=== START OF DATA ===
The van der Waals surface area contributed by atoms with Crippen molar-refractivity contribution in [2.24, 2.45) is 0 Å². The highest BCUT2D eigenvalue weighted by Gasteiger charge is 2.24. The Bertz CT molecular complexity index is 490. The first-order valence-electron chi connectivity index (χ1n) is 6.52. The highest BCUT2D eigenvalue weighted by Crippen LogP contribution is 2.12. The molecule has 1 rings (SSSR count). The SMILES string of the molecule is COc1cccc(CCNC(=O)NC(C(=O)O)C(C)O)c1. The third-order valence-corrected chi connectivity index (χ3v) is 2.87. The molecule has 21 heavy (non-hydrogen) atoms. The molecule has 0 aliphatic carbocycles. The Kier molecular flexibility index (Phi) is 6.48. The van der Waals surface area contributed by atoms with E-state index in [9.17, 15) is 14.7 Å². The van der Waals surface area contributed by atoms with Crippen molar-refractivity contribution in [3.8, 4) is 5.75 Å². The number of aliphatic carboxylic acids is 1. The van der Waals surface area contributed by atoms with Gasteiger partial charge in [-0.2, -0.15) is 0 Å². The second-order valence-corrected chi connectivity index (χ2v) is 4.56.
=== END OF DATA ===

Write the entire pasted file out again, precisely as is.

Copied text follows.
The van der Waals surface area contributed by atoms with Crippen molar-refractivity contribution in [2.24, 2.45) is 0 Å². The highest BCUT2D eigenvalue weighted by Gasteiger charge is 2.24. The Bertz CT molecular complexity index is 490. The first-order valence-electron chi connectivity index (χ1n) is 6.52. The highest BCUT2D eigenvalue weighted by Crippen LogP contribution is 2.12. The molecule has 1 rings (SSSR count). The SMILES string of the molecule is COc1cccc(CCNC(=O)NC(C(=O)O)C(C)O)c1. The third-order valence-corrected chi connectivity index (χ3v) is 2.87. The molecule has 21 heavy (non-hydrogen) atoms. The molecule has 0 aliphatic carbocycles. The Kier molecular flexibility index (Phi) is 6.48. The van der Waals surface area contributed by atoms with E-state index in [9.17, 15) is 14.7 Å². The van der Waals surface area contributed by atoms with Crippen molar-refractivity contribution in [3.8, 4) is 5.75 Å². The number of aliphatic carboxylic acids is 1. The van der Waals surface area contributed by atoms with Gasteiger partial charge in [-0.2, -0.15) is 0 Å². The second-order valence-corrected chi connectivity index (χ2v) is 4.56.